Why are car companies like GM, Ford, Mercedes, BMW, Land Rover, Toyota, Lexus, Infiniti and the like, selling at near-record volumes and recording great profits? Why are Chanel, Louis Vuitton, lululemon and many others selling their wares at good volumes and profits?
Value vs. price.
In the race to the bottom, the only thing that matters is price. Price of labour, materials, production line, merchandising and profit. Price, price price, comrades!
If price was all that mattered, wouldn’t we all be driving cars built by China’s Chery Motors, or India’s Tata Motors? But, we’re not. And that is not to knock those cars — as I said above, there is a legitimate market for BMW’s, just as there is a legitimate market for economically-priced cars.
If price was all that mattered, we would all wear the blue communist party uniforms, which cost the equivalent of $2.00 U.S. dollars. But, we don’t. Many of us in the West think nothing of walking out of the mall with a $60.00 pair of jeans, or a $100.00 pair of dress shoes. Why? The ‘price-only mindset’ says it is illogical to spend money on clothes.
But we do, because we know the value, of, well, value. If you are fortunate enough to own a Toyota or a Mercedes, you know that you enjoy the ownership experience of a quality vehicle, that you will be well-protected in case of a crash, it will last a long time (assuming you do the proper maintenance) and you can in good conscience, gift it to one of your kids after they graduate and know that they will have a safe, reliable car to drive to college and it will still be in great condition many years later.
Why do many women buy a Louis Vuitton handbag? Why not a purchase based on price alone? Well, I can’t answer that question for you. But, I notice those bags continue to be very popular and it is the rare woman in this part of the world that doesn’t have at least one. It is completely illogical from the ‘price-only’ perspective.
Which is my entire point. The price of something is just the price. Anybody with any disposable income will always opt for a better-quality ownership experience and will pay more for a better quality product and sometimes, much more!
Which proves it’s not about price. It’s about value for money. So, let’s stop trying to compete on price.
Our economists must convince government policymakers of that fact. We need to stop trying to out-compete the communist system and their communist-priced products. It is a battle we will lose every time, for they have already won that battle. The downmarket was always theirs. It is a state-subsidized market. We can’t compete in that low-profit world, unless we merge our corporations with our government to create our own communist state. Not many takers on that idea, I’ll bet. Goodbye Louis Vuitton — goodbye Mercedes!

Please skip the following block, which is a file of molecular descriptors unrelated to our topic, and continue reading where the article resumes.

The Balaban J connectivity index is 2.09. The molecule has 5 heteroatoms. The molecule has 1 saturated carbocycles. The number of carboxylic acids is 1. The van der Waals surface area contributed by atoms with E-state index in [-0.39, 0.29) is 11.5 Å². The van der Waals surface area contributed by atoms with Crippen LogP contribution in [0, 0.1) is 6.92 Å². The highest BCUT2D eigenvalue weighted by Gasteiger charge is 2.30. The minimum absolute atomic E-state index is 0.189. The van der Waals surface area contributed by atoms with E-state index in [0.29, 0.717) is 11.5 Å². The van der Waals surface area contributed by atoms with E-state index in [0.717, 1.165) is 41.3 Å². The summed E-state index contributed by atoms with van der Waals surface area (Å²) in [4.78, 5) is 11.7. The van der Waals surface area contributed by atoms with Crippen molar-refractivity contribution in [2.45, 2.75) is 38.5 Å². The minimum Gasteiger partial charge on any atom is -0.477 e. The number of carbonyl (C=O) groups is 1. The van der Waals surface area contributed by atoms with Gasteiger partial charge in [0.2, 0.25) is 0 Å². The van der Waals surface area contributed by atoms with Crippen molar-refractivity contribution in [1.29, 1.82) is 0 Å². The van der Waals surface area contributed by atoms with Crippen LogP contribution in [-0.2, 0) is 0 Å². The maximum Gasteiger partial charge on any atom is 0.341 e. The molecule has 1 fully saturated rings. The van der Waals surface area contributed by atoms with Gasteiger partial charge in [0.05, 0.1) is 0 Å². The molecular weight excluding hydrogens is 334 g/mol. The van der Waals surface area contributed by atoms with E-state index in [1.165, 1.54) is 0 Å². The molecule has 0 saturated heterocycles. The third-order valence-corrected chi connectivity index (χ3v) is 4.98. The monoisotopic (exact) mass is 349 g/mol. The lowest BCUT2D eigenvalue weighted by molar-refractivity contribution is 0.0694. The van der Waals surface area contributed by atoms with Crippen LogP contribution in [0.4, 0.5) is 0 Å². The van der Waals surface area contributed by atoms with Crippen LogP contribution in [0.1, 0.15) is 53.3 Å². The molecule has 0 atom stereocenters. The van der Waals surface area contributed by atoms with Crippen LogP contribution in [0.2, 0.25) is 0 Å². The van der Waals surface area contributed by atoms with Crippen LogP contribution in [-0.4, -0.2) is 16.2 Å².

We need to compete on what we do best. And why not? The statists compete on what they do best.
Here in the West, we build quality. It costs a little more. Our products have something intangible, something that will convince people to pay more — and that intangible is called value. This is what we do best, so let us return to compete on what we do best. We not only build products — we build value.
Let’s not race to the bottom trying to beat state-subsidized companies. We can’t win there. Rather, let’s create products with value, not only for Western consumers — but for a huge, new and growing middle class with real disposable incomes — the (conceivably) five billion (non-Western) consumers in the developing world, many of whom are approaching middle class status in their respective countries.
And, lets keep the manufacturing of our value products here, to provide jobs to Western citizens — so that the West can continue to have a middle class too!
John Brian Shannon writes about green energy, sustainable development and economics from British Columbia, Canada. His articles appear in the Arabian Gazette, EcoPoint Asia, EnergyBoom, the Huffington Post, the United Nations Development Programme – and other quality publications.
John believes it is important to assist all levels of government and the business community to find sustainable ways forward for industry and consumers.